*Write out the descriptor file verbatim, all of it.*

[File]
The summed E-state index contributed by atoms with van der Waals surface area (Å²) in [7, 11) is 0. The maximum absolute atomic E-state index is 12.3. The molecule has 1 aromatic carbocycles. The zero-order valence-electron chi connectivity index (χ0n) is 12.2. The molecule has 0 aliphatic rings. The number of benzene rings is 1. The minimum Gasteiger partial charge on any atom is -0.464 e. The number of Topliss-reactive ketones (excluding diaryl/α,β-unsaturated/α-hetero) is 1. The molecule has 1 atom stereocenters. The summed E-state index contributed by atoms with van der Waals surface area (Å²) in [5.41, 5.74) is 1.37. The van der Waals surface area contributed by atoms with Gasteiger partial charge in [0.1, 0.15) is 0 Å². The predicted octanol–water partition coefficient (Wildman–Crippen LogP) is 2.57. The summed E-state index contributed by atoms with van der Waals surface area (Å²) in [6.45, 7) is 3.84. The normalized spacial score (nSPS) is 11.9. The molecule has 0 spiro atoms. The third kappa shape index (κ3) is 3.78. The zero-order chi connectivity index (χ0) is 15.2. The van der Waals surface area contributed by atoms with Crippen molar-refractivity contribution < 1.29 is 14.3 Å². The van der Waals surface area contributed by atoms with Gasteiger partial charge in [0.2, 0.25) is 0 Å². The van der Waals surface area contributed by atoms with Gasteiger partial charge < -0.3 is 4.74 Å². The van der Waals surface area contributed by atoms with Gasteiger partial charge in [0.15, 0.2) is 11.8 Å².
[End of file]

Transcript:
The summed E-state index contributed by atoms with van der Waals surface area (Å²) in [7, 11) is 0. The maximum absolute atomic E-state index is 12.3. The molecule has 1 aromatic carbocycles. The zero-order valence-electron chi connectivity index (χ0n) is 12.2. The molecule has 0 aliphatic rings. The number of benzene rings is 1. The minimum Gasteiger partial charge on any atom is -0.464 e. The number of Topliss-reactive ketones (excluding diaryl/α,β-unsaturated/α-hetero) is 1. The molecule has 1 atom stereocenters. The summed E-state index contributed by atoms with van der Waals surface area (Å²) in [5.41, 5.74) is 1.37. The van der Waals surface area contributed by atoms with Gasteiger partial charge in [0.1, 0.15) is 0 Å². The predicted octanol–water partition coefficient (Wildman–Crippen LogP) is 2.57. The summed E-state index contributed by atoms with van der Waals surface area (Å²) in [6.45, 7) is 3.84. The normalized spacial score (nSPS) is 11.9. The molecule has 0 spiro atoms. The third kappa shape index (κ3) is 3.78. The zero-order chi connectivity index (χ0) is 15.2. The van der Waals surface area contributed by atoms with Crippen molar-refractivity contribution < 1.29 is 14.3 Å². The van der Waals surface area contributed by atoms with Gasteiger partial charge in [0.2, 0.25) is 0 Å². The van der Waals surface area contributed by atoms with Gasteiger partial charge < -0.3 is 4.74 Å². The van der Waals surface area contributed by atoms with Gasteiger partial charge in [0.15, 0.2) is 11.8 Å².